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Greece approves controversial austerity bill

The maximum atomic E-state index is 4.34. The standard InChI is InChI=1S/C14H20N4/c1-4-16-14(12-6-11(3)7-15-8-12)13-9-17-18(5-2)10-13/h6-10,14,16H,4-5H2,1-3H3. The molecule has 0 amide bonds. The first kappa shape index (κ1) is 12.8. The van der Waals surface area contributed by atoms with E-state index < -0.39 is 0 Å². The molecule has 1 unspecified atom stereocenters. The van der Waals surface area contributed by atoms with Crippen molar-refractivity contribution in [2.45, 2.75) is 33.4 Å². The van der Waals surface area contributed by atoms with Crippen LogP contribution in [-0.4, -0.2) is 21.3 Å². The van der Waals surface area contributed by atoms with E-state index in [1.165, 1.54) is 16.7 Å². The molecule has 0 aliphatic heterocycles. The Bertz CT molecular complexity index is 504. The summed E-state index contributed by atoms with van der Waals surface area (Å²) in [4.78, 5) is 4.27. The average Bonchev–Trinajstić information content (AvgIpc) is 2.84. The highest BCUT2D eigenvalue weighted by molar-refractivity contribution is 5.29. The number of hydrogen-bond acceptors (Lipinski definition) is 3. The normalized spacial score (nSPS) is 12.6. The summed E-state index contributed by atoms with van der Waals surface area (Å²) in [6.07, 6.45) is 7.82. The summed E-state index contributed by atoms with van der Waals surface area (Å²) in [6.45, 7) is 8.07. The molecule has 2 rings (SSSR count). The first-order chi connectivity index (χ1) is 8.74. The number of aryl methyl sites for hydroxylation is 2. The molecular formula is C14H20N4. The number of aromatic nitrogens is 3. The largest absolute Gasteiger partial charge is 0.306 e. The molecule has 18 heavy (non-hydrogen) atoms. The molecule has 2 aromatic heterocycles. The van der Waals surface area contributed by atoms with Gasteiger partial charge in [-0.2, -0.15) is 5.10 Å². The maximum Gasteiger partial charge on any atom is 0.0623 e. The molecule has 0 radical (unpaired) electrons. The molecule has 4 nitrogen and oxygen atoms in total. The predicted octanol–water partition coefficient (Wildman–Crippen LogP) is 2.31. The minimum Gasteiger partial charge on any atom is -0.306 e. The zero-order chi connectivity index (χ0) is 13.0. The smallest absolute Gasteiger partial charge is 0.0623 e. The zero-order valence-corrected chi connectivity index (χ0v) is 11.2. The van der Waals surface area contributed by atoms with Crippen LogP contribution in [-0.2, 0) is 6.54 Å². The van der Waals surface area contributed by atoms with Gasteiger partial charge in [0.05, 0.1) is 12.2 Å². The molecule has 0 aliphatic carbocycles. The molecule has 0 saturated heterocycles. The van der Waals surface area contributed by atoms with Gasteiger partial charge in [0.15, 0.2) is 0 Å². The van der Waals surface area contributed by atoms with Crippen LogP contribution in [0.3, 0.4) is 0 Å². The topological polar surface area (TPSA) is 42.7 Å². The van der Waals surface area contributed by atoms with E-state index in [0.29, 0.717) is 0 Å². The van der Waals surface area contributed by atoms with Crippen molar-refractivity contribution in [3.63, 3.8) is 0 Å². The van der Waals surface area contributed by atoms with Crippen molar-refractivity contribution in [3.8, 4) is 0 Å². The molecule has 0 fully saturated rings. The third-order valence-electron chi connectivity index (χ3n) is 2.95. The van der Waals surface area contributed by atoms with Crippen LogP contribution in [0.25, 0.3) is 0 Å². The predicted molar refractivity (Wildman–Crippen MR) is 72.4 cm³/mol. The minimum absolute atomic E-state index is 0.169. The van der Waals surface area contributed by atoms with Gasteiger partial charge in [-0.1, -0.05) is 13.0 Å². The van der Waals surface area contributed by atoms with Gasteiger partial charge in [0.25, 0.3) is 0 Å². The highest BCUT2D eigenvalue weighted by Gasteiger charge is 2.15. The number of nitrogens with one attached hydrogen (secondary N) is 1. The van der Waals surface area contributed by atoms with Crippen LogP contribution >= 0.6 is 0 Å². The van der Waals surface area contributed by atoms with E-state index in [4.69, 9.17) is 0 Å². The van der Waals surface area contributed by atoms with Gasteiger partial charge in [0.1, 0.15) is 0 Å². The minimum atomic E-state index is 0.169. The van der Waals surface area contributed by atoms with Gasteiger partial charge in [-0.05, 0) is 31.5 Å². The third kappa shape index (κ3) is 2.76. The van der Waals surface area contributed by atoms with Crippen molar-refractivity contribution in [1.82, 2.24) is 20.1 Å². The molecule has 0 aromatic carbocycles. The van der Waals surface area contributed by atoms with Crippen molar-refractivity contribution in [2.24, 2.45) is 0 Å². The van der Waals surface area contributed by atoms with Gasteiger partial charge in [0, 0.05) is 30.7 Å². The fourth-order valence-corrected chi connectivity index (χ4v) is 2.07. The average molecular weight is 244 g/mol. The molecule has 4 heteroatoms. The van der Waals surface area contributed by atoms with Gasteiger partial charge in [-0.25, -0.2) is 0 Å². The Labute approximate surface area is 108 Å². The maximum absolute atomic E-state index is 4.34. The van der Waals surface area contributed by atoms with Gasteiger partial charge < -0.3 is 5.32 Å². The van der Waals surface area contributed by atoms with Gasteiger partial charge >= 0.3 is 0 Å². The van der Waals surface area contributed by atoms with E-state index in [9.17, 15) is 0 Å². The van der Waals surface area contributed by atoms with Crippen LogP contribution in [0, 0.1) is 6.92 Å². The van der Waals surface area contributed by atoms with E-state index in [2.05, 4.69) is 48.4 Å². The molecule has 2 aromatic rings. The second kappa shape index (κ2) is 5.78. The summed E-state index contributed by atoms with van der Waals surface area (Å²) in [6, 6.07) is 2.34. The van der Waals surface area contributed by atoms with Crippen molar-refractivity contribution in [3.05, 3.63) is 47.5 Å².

The Greek parliament has approved contentious new austerity measures and economic reforms. Outrage over the proposed budget cuts had sparked volatile protests earlier Sunday evening. Parliament narrowly passed the governing coalition's latest budget proposal, which includes more belt-tightening and economic reforms. The 153 lawmakers of the ruling Syriza/Independent Greeks government coalition all voted for the bill. All opposition members in the 300 seat parliament opposed the bill. The vote came on a day that police clashed with angry demonstrators on the streets of Athens - the latest in a series of ongoing protests and crippling general strikes that have beset the country. Many Greeks oppose the austerity measures that amount to $6.2 billion (5.4 billion euros). The law will increase social security and pension contributions and raise taxes for most people. The European Union and international creditors are demanding the tough measures in exchange for an 86 billion-euro ($95 billion) bailout agreed to last July. It is the third such bailout for debt-laden Greece since 2010. IMF wants debt relief But the Mediterranean country has struggled to pay back its loans, prompting the IMF and some European politicians to call for debt relief for Greece. The IMF warns that the mammoth debt payments currently made by Greece are unsustainable over the long term. Growth forecasts published by the European Commission last week estimated that Greece's public debt will rise to 182.8 percent of GDP this year - a record within the eurozone. The parliamentary vote came just hours before an emergency meeting of eurozone finance ministers in Brussels. The ministers from the 19 countries that use the euro - the Eurogroup - are expected to discuss debt relief for Greece , which the IMF is demanding as a condition for a new agreement. Now that the bill has been passed, Greek Prime Minister Alexis Tsipras hopes the eurozone finance ministers will move on from approving the reforms to a discussion on debt relief for the country. Tsipras defends the bill The reforms will cut the country's highest pension payouts, merge several pension funds, increase contributions and hike taxes on medium and high incomes. The pension cuts are expected to save 1.8 billion euros, while the tax reforms are to bring in another 1.8 billion. The parliament will decide later on raising indirect taxes to collect the same sum again. Before the vote Tsipras defended the measures, saying they would spare the poorest, and also prevent the pension system collapsing in a few years. "The system requires root and branch reform that previous governments have not dared to undertake," he told lawmakers, adding that the reforms would not affect the poor, something that was the result of "long and hard negotiations with creditors."